sociology and Sophomore, Junior or Senior standing. 

For other anthropology courses see Comparative 
Cultures Collegium. 



COMMUNITY STUDIES 

BCS 116 [Modes of Learning] 
The American Community 

Prof. Bill Winston 



Spring, Fall Term 



plexity, diversity, and patterned behaviors, using 
both theoretical and case study approaches. 
Students will develop skills in identifying and 
analyzing community structures and values, and in 
researching some aspects of community. The course 
is open to all students. Texts: (1) Perspectives on the 
American Community, by Roland Warren and 
(2) Communities: A Survey of Theories and Methods 
of Research, by Dennis E. Poplin. Evaluation will be 
based upon two examinations and a term paper. 



BCS 376 

Community Organization 

Prof. Bill Winston 



Fall Term 



This course will examine in depth the understandings 
and the processes related to the social development 
of communities. Priority attention will be given to 
questions of group and human values, individual 
rights and freedoms, group options, planned long- 
range coordination, and sanctions. Concepts studied 
will include formal community organizations, 
professional change agents, community 
problem-solving, and conflict management. Texts 
will be Strategies of Community Organization, by 
Fred M. Cox, et al. and Volumes I and 11 of Citizen 
Participation in Urban Development, edited by Hans 
B. C. Spiegel. Evaluation will be based upon two 
examinations and a term paper. Prerequisites is 
Junior or Senior standing. 



BCS 377 

Community Field Experience 

Prof. Bill Winston 



Spring Term 



This course is designd to provide a foundation for 
understanding the American community in its com-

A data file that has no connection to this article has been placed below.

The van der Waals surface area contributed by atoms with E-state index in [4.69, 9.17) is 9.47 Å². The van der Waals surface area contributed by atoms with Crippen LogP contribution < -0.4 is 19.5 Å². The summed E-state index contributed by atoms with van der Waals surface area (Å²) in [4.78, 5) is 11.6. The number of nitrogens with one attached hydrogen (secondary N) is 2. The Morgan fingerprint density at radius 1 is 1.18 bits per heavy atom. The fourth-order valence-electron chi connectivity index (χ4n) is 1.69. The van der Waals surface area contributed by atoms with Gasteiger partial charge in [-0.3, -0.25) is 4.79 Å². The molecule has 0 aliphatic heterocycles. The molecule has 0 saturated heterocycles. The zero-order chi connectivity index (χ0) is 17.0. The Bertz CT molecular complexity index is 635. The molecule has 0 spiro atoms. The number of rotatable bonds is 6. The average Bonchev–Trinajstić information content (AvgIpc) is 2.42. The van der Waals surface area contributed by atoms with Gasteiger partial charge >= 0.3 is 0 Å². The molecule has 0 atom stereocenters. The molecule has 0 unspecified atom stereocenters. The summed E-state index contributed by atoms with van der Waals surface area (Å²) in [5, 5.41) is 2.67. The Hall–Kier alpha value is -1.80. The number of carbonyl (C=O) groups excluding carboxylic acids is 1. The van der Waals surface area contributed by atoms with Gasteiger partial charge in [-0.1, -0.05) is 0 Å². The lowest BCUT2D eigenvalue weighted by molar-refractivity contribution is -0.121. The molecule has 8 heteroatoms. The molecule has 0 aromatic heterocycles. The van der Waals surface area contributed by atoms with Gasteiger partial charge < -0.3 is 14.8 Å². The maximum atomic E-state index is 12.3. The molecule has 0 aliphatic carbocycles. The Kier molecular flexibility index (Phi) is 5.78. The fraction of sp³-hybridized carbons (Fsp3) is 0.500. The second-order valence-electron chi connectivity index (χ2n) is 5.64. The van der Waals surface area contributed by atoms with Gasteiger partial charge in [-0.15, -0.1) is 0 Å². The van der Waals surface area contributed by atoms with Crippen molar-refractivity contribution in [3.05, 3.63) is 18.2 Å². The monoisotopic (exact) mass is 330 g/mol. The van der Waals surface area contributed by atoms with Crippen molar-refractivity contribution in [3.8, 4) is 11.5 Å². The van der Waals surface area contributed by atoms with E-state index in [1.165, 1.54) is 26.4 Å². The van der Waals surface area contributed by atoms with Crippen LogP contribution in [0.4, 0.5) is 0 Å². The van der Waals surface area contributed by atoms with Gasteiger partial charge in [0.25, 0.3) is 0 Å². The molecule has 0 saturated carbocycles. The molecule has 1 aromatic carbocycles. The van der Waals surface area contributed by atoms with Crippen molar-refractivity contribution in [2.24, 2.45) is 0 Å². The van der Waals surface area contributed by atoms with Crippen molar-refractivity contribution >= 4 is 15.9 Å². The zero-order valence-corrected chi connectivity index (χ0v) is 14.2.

These courses provide apprenticeships and intern- 
ships in carefully selected community agency areas. 
Upon approval of the instructor and field supervisor, 
a mutually agreed upon contract is signed, identify- 
ing the particular job description, activities, and 
responsibilities of the student. Apprenticeships are 
defined as exploration into areas of personal student 
interest and of community need. Internships are 
defined as concentrated training in an area of 
student career or vocational interest. Prerequisites: 
Approval of instructor and field supervisor; second 
semester Freshman standing. Limited to twenty 
students. 

For other community study courses see sociology. 



ECONOMICS 

BEC 281 Module III 

Principles of Microeconomics 

Prof. Tom Oberhofer 

This course will develop basic principles of price 
theory and focus on their application. We will study 
the operation of the market system and illustrate it 
with examples of recent farm and energy problems. 



m 



We will discuss industrial structure and pricing of 
output under different competitive structures. We 
will discuss cost-benefit analysis and apply it to 
environmental quality decisions. Other topics 
covered include economics of education and crime. 
A text will be used. There will be 2 one-hour tests 
and a final exam. There are no prerequisites. This 
course is required of all students concentrating in 
economics; other students may take either BEC 281 
or 282 or both. 



BEC 282 Module IV 

Principles of Macroeconomics 

Prof. Tom Oberhofer 

This is an introductory course in national income 
determination theory. It includes an analysis of the 
elements which comprise the national income and 
the role of the federal government in maintaining a 
high level of income and employment without 
inflation. Special attention is given to monetary and 
fiscal policy. We will develop a model of the 
economy and use it to study recent problems of 
inflation, recession, and balance of payments 
deficits. This course will use a textbook. There will 
be 2 one-hour texts and a final exam. There are no